Latest Cryozoa Stories
Scientists have found amphibians worldwide are breeding earlier due to climate change, but how that affects species is just now being answered.
When it comes to most creatures, the hindquarters tend to be responsible for only one specific task. However, some types of turtles possess rear ends capable of multitasking – and now experts believe they know why.
As climate change progresses, it threatens to push species out of their current habitats and into unfamiliar territories.
People swimming in the Midwest’s lakes and ponds are often on the lookout for snapping turtles, which are said to be capable of taking off fingers or toes with their powerful jaws and sharp beak.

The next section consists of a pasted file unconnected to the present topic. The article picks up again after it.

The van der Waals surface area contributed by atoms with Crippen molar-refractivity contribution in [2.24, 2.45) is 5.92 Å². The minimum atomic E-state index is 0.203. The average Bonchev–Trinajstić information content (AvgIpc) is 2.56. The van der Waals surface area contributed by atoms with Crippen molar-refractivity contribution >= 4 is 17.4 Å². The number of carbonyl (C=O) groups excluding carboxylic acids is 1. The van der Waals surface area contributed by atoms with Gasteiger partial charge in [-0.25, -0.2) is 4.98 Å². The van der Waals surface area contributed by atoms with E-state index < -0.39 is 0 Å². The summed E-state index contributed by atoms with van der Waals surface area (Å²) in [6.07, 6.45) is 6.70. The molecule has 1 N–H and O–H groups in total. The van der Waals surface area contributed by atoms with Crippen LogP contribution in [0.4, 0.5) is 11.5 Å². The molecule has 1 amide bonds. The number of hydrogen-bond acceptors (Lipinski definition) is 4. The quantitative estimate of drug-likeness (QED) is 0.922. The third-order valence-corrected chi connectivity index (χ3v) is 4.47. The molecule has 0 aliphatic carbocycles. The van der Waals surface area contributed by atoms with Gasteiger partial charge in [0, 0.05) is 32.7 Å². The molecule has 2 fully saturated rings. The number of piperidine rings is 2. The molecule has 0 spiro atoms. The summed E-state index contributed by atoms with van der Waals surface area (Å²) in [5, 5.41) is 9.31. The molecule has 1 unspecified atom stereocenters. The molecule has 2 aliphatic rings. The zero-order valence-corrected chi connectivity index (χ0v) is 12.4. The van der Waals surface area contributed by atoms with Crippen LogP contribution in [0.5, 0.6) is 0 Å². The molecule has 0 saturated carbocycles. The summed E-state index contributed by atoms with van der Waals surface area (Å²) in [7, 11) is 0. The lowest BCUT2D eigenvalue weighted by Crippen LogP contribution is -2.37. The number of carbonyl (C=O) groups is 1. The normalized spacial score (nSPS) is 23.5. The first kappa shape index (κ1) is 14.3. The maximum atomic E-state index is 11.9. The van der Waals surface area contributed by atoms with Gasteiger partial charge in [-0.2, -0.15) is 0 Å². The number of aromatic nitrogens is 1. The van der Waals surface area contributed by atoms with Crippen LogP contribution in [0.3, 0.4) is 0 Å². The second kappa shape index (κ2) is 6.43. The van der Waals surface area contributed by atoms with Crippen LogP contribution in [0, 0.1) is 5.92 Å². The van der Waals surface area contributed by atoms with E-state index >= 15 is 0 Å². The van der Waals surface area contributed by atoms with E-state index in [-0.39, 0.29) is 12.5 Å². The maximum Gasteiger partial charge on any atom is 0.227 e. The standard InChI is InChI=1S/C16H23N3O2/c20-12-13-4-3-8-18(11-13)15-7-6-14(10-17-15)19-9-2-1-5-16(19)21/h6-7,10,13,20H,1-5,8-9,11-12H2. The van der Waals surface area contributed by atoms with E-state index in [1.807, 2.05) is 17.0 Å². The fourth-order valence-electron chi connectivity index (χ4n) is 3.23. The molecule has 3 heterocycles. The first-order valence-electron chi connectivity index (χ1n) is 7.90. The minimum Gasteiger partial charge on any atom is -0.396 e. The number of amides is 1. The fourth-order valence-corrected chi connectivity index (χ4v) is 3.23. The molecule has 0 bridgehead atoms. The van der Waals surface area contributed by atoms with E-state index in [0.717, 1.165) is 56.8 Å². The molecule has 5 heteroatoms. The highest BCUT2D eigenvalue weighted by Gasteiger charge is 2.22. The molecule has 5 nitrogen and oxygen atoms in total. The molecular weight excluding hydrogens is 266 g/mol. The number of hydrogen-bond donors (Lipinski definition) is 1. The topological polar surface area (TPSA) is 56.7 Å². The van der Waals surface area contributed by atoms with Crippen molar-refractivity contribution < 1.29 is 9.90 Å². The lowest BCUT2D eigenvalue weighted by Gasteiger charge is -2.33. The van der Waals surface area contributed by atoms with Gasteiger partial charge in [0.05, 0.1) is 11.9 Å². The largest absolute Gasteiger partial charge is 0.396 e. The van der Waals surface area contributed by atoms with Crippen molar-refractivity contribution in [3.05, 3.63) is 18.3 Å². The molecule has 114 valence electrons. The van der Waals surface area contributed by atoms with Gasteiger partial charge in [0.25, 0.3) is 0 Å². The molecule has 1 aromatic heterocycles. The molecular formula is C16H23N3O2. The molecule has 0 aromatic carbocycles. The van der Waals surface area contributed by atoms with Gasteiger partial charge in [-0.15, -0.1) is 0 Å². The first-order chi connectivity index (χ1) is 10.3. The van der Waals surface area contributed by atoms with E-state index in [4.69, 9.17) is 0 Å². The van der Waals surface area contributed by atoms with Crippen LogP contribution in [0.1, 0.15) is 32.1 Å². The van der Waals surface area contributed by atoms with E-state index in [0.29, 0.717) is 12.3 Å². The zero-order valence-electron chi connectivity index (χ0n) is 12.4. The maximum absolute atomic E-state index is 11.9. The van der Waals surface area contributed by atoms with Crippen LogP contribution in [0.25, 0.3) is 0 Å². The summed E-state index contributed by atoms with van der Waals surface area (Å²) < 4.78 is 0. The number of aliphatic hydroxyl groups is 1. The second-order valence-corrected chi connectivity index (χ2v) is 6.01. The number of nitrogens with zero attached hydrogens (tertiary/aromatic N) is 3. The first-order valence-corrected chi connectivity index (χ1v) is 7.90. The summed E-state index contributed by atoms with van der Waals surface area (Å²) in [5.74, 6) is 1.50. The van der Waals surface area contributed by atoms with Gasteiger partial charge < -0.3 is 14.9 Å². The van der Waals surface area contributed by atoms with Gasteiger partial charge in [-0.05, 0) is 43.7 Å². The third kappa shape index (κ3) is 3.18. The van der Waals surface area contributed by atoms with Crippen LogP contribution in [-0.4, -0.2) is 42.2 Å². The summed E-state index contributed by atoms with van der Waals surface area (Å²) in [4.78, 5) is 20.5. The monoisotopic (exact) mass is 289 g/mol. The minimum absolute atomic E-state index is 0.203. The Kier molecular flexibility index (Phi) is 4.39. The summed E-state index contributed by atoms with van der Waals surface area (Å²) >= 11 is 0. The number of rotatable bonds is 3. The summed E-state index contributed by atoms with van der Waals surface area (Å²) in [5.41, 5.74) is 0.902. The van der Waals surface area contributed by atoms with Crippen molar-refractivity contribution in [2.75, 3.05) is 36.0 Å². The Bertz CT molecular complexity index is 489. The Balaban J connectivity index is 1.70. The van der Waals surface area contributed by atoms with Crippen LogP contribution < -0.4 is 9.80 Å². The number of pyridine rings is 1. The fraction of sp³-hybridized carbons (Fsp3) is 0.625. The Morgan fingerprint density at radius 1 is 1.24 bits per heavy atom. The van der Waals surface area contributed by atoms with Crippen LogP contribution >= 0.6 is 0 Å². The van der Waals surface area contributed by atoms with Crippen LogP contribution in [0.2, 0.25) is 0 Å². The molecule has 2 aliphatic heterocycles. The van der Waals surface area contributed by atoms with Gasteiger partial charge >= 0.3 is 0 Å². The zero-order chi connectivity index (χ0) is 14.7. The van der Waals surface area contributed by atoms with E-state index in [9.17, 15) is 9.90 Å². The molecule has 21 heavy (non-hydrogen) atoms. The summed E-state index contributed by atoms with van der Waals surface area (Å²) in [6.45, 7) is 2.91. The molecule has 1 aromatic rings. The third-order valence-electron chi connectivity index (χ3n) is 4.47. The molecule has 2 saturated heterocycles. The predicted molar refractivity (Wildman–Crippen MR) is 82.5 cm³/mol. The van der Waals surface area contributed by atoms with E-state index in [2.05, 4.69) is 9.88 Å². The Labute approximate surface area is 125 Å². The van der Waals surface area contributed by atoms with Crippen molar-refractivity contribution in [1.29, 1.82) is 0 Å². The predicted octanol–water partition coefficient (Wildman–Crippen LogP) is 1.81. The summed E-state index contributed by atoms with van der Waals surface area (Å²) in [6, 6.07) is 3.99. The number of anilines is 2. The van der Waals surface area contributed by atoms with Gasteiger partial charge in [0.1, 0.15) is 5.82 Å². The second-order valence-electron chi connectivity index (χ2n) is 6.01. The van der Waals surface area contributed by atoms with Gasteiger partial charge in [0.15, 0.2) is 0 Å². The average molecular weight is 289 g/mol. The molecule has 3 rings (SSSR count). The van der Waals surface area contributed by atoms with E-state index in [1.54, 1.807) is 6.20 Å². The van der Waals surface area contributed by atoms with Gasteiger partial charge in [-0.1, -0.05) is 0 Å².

The western painted turtle (Chrysemys picta bellii) is one of the most widespread species of turtle in North America. This creature is found in fresh, slow-moving waters from southern Canada to northern Mexico and from the Atlantic to the Pacific.
A recently published study by researchers from the University of Florida has shown how the river-dwelling northern map turtles have struggled to rebuild their populations since an unfortunate era of harvesting in the 1970’s.
Conservationists fear turtle populations could suffer permanent damage due to the increasing demand for turtle harvesting in Southeast Asia.
The Wood Frog (Rana sylvatica) has a broad distribution over North America, stretching from the southern Appalachians to the boreal forest with several notable disjunct populations including lowland eastern North Carolina. This frog has garnered attention by biologist over the last century due to its freeze tolerance, relatively great degree of terrestrialism, interesting habitat associations, and relatively long-range movements. The wood frog is the state amphibian of New York. Similar to...
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